B&B Logo

The Newsletter
First Quarter 2000

Books | Newsletters | Essays | Poetry | Links | E-Mail Us

ite2.gif (6158 bytes)
THE ABUJA ISLAMIC EDUCATION TRUST

Remembering
Malcolm X

Overseas
Filipino Workers 2000

The Abuja Islamic Education Trust
Islam Through E-Mail

Fishbase

Computerworld's
Quickstudy

OFW 101

Wisdom For All
Times & Places

Archives


What does the Qur'an say about friendliness with Non-Muslims?

The Qur'an and Hadith (Prophet's Traditions) make abundantly clear the position of Islam on the relationships between Muslims and non-Muslims. The Qur'anic verses 60:8-9 say that we are enjoined to relate with them amicably unless they are hostile to us, persecute us or drive us out of our homes. Allah further reaffirms that we should not even engage them in argument for no good reason (Qur'an 29:46).

The Prophet (peace be upon him) declared that non-Muslims under an Islamic State authority are to be protected against internal oppression and external aggression. Accordingly, they are called the "Dhimmi" i.e. protected people. In another Hadith, he stated the consequence for hurting them: "whoever hurts a dhimmi, hurts me, and he who hurts me angers Allah" (Al-Tabarani). Also "Whoever hurts a dhimmi, I am his adversary, and I shall be an adversary to him on the Day of Resurrection" (Al-Khatib).

However, some people tend to take some passages in the Qur'an in isolation from their context and without relating them to several others that explain better e.g. Qur'an 5:57 and 3:28 where Allah commanded the believers not to take the Jews and the Christians as "guardians" or "protecting friends" (Awliya'). These verses apply to those non-Muslims who were hostile to Islam and made war upon the Muslims (Qur'an 3:118-119, 58:22 and 60:1).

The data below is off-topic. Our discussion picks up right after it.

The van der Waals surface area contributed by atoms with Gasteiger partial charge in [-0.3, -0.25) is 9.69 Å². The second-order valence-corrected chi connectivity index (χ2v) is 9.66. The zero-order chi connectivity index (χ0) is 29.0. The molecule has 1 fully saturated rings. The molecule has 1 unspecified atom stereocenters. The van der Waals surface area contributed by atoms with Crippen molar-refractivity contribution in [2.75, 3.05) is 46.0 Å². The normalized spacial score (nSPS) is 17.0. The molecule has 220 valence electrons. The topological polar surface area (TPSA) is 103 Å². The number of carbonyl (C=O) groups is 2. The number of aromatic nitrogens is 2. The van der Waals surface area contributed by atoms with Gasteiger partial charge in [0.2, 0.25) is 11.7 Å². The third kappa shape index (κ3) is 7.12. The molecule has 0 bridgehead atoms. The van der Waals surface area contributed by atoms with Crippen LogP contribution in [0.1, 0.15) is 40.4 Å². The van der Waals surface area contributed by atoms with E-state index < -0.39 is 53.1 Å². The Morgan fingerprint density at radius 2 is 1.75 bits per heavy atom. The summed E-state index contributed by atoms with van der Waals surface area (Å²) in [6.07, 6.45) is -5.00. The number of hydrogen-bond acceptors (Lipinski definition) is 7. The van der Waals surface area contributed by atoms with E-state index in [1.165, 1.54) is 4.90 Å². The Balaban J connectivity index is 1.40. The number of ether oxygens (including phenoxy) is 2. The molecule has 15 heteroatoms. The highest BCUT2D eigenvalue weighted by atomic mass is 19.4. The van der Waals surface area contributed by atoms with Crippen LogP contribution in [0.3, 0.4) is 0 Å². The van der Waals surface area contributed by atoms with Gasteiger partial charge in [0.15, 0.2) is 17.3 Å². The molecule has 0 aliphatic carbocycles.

Seeking help from non-Muslims is not forbidden, especially in technical matters, at private or Governmental level, for example in Medicine, Agriculture, Industry, Military matters etc. The Prophet (peace be upon him) employed Abdullahi bin Uraiqit, a polytheist, to be his guide on his Hijrah from Makkah to Madinah. Hence, a person's state of unbelief does not necessarily mean that he is untrustworthy. The Prophet's life was at stake yet this particular polytheist was trustworthy, and the Prophet trusted him. Trustworthiness therefore is an essential factor to consider when seeking for the assistance of a non-Muslim.

Islam enjoins us to respect every human being irrespective of belief, particularly if they are "People of the Book". It was reported that the Prophet (peace be upon him) stood up for a Jewish corpse being carried by for burial. When he was asked why he did so, he replied: "Was he not a soul?" (Al-Bukhari).

For one with a strong intellectual conviction of faith and who constantly replenishes that faith through spiritual exertion, friendliness with those of other faiths should not pose as a threat. Indeed, a smile, pleasant disposition, willingness to help and counsel those in need irrespective of religion, and a resolve to return even animosity with that which is better would be proof of the beauty and relevance of a faith that calls for such positive relations.

[next]
p1 | p2 | p3 | p4 | p5 | p6

 

Islam Through E-Mail is a bi-weekly email bulletin produced by the Abuja Islamic Education Trust. If you want to subscribe to it, or for more information, please send an e-mail to ietabuja@hyperia.com.

Copyright  1999 - 2000
The LibeNet Center